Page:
Thursday, December 11, 2014

Put some spice in your life

Get Up & Go guest blogger Jac Taylor adds some spice to our day.

Most travellers come to Penang looking for postcard-grade paradise. It has all the ingredients, after all: swaying palm trees, buffet-toting resorts, photo-available monkeys in the trees and enough beaches that, somewhere, there’s a secluded spot in the sunshine with your name on it.
I came for paradise too and, when you’re a travel writer who’s genuinely on holidays, the most holiday-like thing you can do is to go ON the beaten track. Be a tourist. Hang your camera around your neck and remember to be wide-eyed about the fun, touristy stuff. So it seemed only fitting to log onto the resort WiFi, once ensconced by the pool amongst an international array of toddlers splashing their little hearts out, and look up the top tourist spots.


Number One on the list didn’t really grab me, to be honest, being a garden tour – but being nothing if not dedicated, I found a lovely man in the nearby town who was willing to let me borrow his brother’s car for a tidy sum, and set off to see what all the fuss was about.
The Tropical Spice Garden is beautiful. Thoroughly, peacefully, heart-fillingly nice. The guides simply can’t wait to show you how pretty it is, as well as how clever Mother Nature has been, giving all these plants a thousand and one uses – most of which are downright fascinating. A pathway crisscrosses up the mountainside and is best taken slowly, since every leaf and berry seem to tell a story; if you’re an avid photographer, you’ll be moving at a snail’s pace.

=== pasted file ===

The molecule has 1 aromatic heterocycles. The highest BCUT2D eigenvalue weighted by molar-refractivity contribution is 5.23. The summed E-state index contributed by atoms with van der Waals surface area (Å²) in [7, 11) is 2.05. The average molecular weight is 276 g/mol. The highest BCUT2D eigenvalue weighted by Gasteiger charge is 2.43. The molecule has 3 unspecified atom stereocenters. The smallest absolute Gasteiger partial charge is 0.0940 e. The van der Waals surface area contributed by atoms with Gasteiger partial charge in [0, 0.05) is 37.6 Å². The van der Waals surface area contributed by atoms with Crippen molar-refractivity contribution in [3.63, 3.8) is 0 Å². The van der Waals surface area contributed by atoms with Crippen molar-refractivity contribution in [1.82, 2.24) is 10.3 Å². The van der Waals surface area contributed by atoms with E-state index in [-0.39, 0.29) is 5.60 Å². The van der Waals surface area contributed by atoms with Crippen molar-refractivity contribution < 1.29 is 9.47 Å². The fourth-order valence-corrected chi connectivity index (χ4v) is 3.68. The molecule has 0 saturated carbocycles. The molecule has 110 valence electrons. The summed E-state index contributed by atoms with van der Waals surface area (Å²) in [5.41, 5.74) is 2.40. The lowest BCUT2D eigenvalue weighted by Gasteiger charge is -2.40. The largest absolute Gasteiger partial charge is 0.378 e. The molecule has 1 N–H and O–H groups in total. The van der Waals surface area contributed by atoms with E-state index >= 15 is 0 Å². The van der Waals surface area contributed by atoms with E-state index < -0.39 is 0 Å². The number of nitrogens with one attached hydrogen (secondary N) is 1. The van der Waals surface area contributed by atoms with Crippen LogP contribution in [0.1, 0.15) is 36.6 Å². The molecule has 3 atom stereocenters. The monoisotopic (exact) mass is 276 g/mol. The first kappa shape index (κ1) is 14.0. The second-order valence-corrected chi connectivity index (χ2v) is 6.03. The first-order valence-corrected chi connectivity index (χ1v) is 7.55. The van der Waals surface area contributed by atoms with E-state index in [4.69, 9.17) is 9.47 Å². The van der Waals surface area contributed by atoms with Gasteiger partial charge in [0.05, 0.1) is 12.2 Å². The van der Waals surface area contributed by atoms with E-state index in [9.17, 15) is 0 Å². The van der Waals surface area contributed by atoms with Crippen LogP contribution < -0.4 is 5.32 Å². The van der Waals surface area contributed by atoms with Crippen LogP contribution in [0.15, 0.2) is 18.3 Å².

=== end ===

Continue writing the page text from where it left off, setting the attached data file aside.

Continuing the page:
We saw how cinnamon bark looks when still attached to a tree, and heard stories of lives lost when spices were worth more than gold. We handed around freshly dried cardamom pods to sniff, and tasted fresher-than-fresh ginger tea. Up the top of the incline, a schmickly turned-out cooking school enlightened aproned visitors, elbow-deep and grinning from ear to ear.


What I saw over the rise past the school, though, widened my own grin: a timber treehouse serving spicy cocktails, overlooking the azure waters far below. This alone is worth the visit, but keep enough ringgit in your wallet for the most fragrant souvenir shop I’ve seen. Fresh whole nutmeg, pure citronella oil spray, you name it, and – as long as you declare it all – you can bring it back home and, quite literally, add a little spice back into your life.


Jac Taylor is a travel writer, photographer and TV producer who has more than a passing interest in top travel attractions. Her new website The Travel Ten ( launches in(February).

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